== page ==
Target-date funds are designed to provide a simpler investment solution for portfolios with a set investment horizon, for example, a college savings plan or an individual retirement account (IRA). These funds start aggressive, and as the target date approaches, the fund mix becomes more conservative.
Target-date funds are named by the year in which the investor is presumed to begin making withdrawals. For example, Vanguard Target Retirement 2020 Fund is expected to have an asset allocation strategy designed for investors planning to retire in or around the year 2020.
Here’s a simplistic comparison of two Vanguard target-date funds with very distinct target dates. The Vanguard Institutional Target Retirement 2020 Fund had a 52% allocation to equity, 47% to fixed income and 1% to cash, and cash equivalents as of December 31, 2018. The Vanguard 2060 Fund on the other hand had 88% allocated to equity, only about 10% to fixed income, and about 2% to cash and cash equivalents as of 12/31/18.
Many IRA participants prefer the “set-and-forget” convenience of target-date funds. The low expense ratios of these funds are also an attractive feature. Another advantage of a target-date fund is that you don’t have to individually rebalance the allocations. The fund automatically does that for you periodically. Some of the largest and popular managers of target-date funds in the United States include Vanguard, Fidelity, Goldman Sachs, T. Rowe Price, Blackrock, and Northern Trust.
Asset mix as target date nears
In general, the target-date fund becomes more conservative over time. What that generally implies is that the percentage of bonds will increase in comparison to stocks. However, it is important to note that while stocks are perceived to be riskier than bonds, some stocks are less risky than other stocks and some bonds hold higher risk than other bonds. In addition, the risk changes with market conditions. For example, in a rising interest rate environment, bonds lose value because bond prices are inversely proportional to interest rates.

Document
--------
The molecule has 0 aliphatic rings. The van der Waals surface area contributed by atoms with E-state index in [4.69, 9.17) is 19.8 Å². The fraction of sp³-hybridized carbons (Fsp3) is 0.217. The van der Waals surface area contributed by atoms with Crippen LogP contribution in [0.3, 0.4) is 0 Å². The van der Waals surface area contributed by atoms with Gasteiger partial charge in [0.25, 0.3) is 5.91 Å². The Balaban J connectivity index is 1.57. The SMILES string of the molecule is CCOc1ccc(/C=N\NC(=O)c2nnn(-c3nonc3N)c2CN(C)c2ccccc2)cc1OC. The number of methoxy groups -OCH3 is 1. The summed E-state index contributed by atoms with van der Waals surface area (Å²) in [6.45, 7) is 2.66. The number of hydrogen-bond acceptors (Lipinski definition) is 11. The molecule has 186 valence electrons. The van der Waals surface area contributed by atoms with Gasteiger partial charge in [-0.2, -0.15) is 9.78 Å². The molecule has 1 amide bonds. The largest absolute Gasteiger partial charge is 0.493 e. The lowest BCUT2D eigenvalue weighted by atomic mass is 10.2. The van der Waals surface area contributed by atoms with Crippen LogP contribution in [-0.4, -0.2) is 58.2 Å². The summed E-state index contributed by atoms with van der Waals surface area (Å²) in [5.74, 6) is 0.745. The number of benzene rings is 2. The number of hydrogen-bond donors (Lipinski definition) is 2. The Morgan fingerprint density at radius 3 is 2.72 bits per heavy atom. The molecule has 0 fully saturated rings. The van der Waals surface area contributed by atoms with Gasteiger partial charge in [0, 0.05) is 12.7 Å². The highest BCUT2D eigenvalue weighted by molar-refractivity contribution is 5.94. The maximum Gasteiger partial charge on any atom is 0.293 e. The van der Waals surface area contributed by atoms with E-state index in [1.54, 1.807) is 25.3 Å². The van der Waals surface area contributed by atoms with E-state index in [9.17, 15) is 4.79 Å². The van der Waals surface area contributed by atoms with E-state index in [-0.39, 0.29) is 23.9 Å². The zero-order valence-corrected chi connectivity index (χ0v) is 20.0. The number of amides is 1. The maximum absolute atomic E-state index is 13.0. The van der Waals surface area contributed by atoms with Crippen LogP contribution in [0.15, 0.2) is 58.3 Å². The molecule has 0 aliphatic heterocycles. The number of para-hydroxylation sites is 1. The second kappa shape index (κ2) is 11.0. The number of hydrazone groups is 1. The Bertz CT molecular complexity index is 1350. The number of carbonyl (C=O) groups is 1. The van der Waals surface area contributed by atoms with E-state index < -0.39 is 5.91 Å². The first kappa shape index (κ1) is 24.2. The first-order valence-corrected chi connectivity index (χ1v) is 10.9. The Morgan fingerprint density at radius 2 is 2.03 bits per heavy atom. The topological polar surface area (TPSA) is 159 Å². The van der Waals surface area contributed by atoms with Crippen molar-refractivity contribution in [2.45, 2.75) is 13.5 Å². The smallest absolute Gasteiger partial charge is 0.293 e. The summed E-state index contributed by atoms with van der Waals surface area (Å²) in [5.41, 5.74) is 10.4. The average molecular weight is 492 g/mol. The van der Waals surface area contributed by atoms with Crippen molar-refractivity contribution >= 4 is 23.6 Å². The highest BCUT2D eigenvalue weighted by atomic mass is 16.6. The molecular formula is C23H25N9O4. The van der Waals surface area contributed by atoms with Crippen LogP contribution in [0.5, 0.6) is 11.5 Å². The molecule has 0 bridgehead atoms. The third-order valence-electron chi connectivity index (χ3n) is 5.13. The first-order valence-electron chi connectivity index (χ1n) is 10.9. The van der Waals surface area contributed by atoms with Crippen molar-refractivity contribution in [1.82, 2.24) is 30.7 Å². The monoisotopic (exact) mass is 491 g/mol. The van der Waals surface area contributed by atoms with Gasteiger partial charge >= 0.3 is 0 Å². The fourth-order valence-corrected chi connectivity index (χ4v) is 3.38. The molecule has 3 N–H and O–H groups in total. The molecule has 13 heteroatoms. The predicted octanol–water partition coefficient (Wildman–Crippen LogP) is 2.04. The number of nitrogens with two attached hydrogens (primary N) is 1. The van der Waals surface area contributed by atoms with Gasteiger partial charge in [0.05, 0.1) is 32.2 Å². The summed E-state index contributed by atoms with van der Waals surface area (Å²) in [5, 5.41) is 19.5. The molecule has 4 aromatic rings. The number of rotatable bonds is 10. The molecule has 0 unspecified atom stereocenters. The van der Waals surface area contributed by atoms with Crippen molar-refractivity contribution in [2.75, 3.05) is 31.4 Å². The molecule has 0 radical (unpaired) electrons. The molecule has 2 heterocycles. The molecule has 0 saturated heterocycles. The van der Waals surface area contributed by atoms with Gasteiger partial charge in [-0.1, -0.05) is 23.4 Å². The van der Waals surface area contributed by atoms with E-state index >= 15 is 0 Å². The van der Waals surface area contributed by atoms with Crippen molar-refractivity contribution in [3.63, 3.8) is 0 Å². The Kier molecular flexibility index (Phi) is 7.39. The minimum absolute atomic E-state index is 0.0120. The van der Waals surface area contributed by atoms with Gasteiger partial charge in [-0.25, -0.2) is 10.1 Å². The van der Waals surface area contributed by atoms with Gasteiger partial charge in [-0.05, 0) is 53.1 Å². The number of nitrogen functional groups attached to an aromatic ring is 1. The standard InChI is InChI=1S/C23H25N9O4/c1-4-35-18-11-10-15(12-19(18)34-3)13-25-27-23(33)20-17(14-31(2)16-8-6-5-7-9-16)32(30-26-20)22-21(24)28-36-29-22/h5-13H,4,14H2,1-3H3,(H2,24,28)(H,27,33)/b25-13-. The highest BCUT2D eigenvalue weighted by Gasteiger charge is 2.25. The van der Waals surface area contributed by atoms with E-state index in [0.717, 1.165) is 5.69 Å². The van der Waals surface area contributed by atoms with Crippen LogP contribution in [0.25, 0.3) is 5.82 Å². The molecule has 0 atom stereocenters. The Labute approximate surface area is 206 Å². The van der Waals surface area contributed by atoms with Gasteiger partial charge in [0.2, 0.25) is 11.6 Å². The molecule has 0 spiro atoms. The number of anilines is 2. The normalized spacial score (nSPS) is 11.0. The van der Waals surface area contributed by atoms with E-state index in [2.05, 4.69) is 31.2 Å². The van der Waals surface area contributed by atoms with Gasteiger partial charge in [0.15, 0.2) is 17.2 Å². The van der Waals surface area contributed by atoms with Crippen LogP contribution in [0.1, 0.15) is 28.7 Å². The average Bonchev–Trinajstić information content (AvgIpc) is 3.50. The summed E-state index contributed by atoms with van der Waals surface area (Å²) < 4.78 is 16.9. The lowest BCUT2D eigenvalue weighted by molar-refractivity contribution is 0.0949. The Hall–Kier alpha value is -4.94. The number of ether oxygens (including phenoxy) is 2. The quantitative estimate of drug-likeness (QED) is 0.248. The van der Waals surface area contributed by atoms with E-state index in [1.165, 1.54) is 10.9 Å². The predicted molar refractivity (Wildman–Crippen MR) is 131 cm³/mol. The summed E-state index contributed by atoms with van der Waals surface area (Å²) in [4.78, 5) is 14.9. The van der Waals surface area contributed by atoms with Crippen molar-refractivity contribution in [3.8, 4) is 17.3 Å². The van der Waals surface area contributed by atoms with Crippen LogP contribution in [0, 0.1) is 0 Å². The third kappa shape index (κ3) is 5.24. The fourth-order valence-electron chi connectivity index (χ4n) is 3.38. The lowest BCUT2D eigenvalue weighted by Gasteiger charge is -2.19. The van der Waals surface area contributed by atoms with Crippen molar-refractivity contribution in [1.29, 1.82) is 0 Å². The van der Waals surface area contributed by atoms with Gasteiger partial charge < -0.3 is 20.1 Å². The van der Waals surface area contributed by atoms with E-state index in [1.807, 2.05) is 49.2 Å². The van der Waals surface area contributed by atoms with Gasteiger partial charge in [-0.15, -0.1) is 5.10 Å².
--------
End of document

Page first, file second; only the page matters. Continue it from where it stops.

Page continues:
Hence it is critical to evaluate what the target-date fund invests in over time. The fund prospectus will detail the fund strategy. Different funds with the same target date but different managers will have different strategies and different asset mixes. You don’t necessarily have to invest in a target-date fund with a target date that matches your retirement date. You should be able to adjust your allocations to different target funds periodically. One may want to want to invest in funds that better match your risk-return profile.
Another very important consideration is the expense ratio or fees the fund charges. Those fees are deducted from your net assets in the fund. These fees can differ significantly among different fund managers. The fund charging the highest in fees has to perform significantly better than that charging the lowest to yield the same return to the investor. The fees will reduce your assets and hence should be a critical criterion in evaluating your options.
The fees are also a function of the underlying assets in the target-date fund. If the fund invests in a bunch of actively managed mutual funds or ETFs that charge more fees than a passive or an indexed fund, the fund will charge the investor a higher fee to recoup these costs. In conclusion, the above factors for selecting a target-date fund need to be evaluated holistically.
Having said that, there are many advantages to investing in target-date funds.
Advantages of target-date funds
- These are the simplest investments you will encounter.
- You can easily automate the investment process with a set and forget approach.
- They offer professionally managed portfolios at a relatively low price.
- The asset mix changes automatically over time and they get less risky as the target date nears.
- They offer both indexed funds and active funds in the mix.
- Fewer options means fewer things to worry about.
- Perfect for retirement accounts, college savings accounts, IRA, HSA, etc.
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